There is a debate on the possibility of teachers one day being replaced by computers. However, while the presence of technology in classrooms is increasing rapidly, teachers provide an irreplaceable role to the modern classroom. Similarly, computers and other devices are becoming irreplaceable tools to teaching in modern classrooms. Smart boards, projectors, cameras, and more become ever increasingly common in school districts that have the budget to afford it.
Incorporating technology into lesson plans effectively is the core of blended learning, but at what point does the classroom become so fully integrated with electronic devices that they begin to impede the way students are learning? Do students perform better with more or less devices at their disposal? Do math and science classes warrant more technology in their rooms than, say, a history or foreign language class? How can schools decide between what they need to help their students as opposed to only distracting them?
Success stories that involve incorporating technology and education often require a competent team of staff and consultants who are able to take their ideas from paper and into the classroom. At Elmhurst Community Prep, a middle school in East Oakland, Principal Betlach dreamed of kids learning more with special classroom software and teachers having more time to do better work. He hired consulting firm startup Junyo to help establish a system where students would use online programs that could help teachers pinpoint areas that required intervention. Unfortunately, the project didn’t succeed due to continuous changes in the technology plans, inadequate network capacity, and an understaffed startup. Money was wasted and the school was left with an unfinished product that no longer receives technical support.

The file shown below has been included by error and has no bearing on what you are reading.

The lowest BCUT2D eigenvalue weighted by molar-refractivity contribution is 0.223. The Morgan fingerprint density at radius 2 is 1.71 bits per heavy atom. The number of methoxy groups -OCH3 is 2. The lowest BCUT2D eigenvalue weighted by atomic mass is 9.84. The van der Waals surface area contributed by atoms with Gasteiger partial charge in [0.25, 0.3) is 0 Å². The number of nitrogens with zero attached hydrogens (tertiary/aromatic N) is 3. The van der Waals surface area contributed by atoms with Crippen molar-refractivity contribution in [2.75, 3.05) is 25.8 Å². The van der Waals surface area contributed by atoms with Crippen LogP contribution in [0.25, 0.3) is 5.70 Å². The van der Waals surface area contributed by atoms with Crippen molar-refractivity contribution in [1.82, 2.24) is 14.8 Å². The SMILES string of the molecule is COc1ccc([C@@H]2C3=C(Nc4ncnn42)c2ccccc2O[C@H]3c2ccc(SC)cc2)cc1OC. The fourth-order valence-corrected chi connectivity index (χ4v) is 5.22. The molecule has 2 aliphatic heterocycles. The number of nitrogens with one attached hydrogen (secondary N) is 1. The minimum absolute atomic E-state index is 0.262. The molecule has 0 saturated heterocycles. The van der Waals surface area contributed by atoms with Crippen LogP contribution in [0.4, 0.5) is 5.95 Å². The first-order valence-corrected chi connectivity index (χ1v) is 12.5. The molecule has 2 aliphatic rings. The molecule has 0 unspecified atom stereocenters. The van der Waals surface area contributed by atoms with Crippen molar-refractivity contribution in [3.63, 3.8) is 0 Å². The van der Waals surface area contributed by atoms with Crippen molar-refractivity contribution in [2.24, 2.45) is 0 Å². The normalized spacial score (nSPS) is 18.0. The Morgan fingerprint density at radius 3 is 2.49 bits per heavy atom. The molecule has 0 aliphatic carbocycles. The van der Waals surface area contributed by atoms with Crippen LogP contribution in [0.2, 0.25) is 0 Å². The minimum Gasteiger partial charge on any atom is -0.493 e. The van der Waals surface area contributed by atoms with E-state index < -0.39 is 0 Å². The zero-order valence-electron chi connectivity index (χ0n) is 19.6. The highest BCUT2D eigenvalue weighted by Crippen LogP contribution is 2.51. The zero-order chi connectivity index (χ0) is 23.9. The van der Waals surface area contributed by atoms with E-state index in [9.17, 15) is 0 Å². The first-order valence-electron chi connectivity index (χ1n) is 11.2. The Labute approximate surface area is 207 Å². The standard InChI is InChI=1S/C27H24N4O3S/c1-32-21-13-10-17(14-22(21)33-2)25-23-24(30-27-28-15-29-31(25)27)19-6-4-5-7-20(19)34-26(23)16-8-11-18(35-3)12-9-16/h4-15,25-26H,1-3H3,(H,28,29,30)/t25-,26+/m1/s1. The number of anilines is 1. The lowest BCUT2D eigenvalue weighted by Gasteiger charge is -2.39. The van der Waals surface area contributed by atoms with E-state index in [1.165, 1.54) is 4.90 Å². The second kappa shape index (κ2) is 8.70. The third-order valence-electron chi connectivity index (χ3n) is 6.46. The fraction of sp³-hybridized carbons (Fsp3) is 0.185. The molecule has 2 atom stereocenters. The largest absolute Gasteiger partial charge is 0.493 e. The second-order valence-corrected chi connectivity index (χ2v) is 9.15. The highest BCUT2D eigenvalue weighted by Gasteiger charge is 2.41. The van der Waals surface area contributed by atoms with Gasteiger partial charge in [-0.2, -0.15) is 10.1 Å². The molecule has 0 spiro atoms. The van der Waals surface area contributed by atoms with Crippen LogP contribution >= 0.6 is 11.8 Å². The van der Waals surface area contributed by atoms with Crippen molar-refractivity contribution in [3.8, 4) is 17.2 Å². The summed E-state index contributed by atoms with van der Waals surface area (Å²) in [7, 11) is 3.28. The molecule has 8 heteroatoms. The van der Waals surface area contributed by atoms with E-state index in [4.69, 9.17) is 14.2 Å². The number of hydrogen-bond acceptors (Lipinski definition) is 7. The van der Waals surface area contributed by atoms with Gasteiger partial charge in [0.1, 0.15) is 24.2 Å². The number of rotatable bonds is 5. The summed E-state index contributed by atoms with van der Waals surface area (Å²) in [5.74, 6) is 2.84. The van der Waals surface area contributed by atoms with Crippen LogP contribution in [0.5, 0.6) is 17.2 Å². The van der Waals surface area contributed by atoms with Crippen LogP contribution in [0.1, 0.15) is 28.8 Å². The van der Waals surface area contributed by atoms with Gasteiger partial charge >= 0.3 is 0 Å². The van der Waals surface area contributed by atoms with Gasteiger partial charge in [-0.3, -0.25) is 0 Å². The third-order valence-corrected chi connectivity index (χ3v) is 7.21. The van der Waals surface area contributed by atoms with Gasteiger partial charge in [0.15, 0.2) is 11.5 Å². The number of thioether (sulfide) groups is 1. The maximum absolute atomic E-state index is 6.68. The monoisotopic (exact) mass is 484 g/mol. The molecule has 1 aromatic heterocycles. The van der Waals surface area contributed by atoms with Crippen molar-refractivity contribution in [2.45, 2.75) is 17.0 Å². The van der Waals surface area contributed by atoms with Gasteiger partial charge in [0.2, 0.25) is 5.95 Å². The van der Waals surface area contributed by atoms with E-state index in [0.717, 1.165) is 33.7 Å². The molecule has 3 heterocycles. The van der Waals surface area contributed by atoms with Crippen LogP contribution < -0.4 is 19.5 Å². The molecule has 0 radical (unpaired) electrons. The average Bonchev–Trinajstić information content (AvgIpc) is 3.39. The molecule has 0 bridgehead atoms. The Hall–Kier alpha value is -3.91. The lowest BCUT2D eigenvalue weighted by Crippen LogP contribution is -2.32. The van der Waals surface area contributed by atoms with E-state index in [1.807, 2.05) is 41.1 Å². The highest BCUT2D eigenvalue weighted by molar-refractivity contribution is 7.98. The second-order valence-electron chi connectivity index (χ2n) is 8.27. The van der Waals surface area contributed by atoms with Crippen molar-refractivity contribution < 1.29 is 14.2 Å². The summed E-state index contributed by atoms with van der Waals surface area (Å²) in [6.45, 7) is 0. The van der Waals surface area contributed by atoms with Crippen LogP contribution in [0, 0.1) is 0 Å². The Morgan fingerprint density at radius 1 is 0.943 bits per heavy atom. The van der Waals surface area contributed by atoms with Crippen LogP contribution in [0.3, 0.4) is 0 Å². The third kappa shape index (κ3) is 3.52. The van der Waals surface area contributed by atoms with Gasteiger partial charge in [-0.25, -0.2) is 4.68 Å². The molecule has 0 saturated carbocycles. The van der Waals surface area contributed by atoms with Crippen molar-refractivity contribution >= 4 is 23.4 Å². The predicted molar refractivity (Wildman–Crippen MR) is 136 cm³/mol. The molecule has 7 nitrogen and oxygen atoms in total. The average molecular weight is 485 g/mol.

However, less than two miles away was an elementary school called Encompass Academy that worked with Junyo with positive results. Junyo was able to help Encompass Academy with providing the proper classroom software and also what kind of professional development to offer teachers. Was it Principal Betlach that failed to successfully incorporate technology into his classrooms or was it Junyo that was unable to meet the schools’ demands? While the final jurisdiction remains uncertain, cases like these where school legislators are eager to jump onto the Blended Learning Bandwagon can result in significant waste of the school’s budget. Each school will have different needs and it can be difficult for a company, especially a startup, to successfully support each one.